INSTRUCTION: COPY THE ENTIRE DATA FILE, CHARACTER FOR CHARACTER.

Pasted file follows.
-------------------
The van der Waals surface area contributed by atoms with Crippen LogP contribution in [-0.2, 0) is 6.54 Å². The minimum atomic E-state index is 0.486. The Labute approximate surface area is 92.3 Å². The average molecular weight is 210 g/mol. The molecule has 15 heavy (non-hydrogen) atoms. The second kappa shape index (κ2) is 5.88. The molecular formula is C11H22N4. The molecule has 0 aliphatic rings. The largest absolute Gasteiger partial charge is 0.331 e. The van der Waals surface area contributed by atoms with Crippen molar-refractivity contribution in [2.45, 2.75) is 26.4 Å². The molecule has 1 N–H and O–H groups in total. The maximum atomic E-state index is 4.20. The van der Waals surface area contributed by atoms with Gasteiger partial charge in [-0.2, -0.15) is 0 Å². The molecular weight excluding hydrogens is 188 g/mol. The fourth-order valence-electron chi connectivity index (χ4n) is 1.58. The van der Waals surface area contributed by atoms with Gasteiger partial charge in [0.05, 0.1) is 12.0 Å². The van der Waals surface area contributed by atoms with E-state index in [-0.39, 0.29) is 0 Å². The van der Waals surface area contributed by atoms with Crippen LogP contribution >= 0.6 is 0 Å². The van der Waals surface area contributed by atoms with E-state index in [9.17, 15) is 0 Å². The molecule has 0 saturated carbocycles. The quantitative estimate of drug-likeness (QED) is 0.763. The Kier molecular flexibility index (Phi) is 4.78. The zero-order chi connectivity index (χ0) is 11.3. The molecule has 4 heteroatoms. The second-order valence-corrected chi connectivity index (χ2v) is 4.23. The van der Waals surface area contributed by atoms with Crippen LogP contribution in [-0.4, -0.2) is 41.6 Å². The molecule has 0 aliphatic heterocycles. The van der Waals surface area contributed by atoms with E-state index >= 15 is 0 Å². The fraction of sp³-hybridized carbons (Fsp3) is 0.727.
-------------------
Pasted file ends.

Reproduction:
The van der Waals surface area contributed by atoms with Crippen LogP contribution in [-0.2, 0) is 6.54 Å². The minimum atomic E-state index is 0.486. The Labute approximate surface area is 92.3 Å². The average molecular weight is 210 g/mol. The molecule has 15 heavy (non-hydrogen) atoms. The second kappa shape index (κ2) is 5.88. The molecular formula is C11H22N4. The molecule has 0 aliphatic rings. The largest absolute Gasteiger partial charge is 0.331 e. The van der Waals surface area contributed by atoms with Crippen molar-refractivity contribution in [2.45, 2.75) is 26.4 Å². The molecule has 1 N–H and O–H groups in total. The maximum atomic E-state index is 4.20. The van der Waals surface area contributed by atoms with Gasteiger partial charge in [-0.2, -0.15) is 0 Å². The molecular weight excluding hydrogens is 188 g/mol. The fourth-order valence-electron chi connectivity index (χ4n) is 1.58. The van der Waals surface area contributed by atoms with Gasteiger partial charge in [0.05, 0.1) is 12.0 Å². The van der Waals surface area contributed by atoms with E-state index in [-0.39, 0.29) is 0 Å². The van der Waals surface area contributed by atoms with Crippen LogP contribution >= 0.6 is 0 Å². The van der Waals surface area contributed by atoms with E-state index in [9.17, 15) is 0 Å². The molecule has 0 saturated carbocycles. The quantitative estimate of drug-likeness (QED) is 0.763. The Kier molecular flexibility index (Phi) is 4.78. The zero-order chi connectivity index (χ0) is 11.3. The molecule has 4 heteroatoms. The second-order valence-corrected chi connectivity index (χ2v) is 4.23. The van der Waals surface area contributed by atoms with Crippen LogP contribution in [-0.4, -0.2) is 41.6 Å². The molecule has 0 aliphatic heterocycles. The van der Waals surface area contributed by atoms with E-state index >= 15 is 0 Å². The fraction of sp³-hybridized carbons (Fsp3) is 0.727.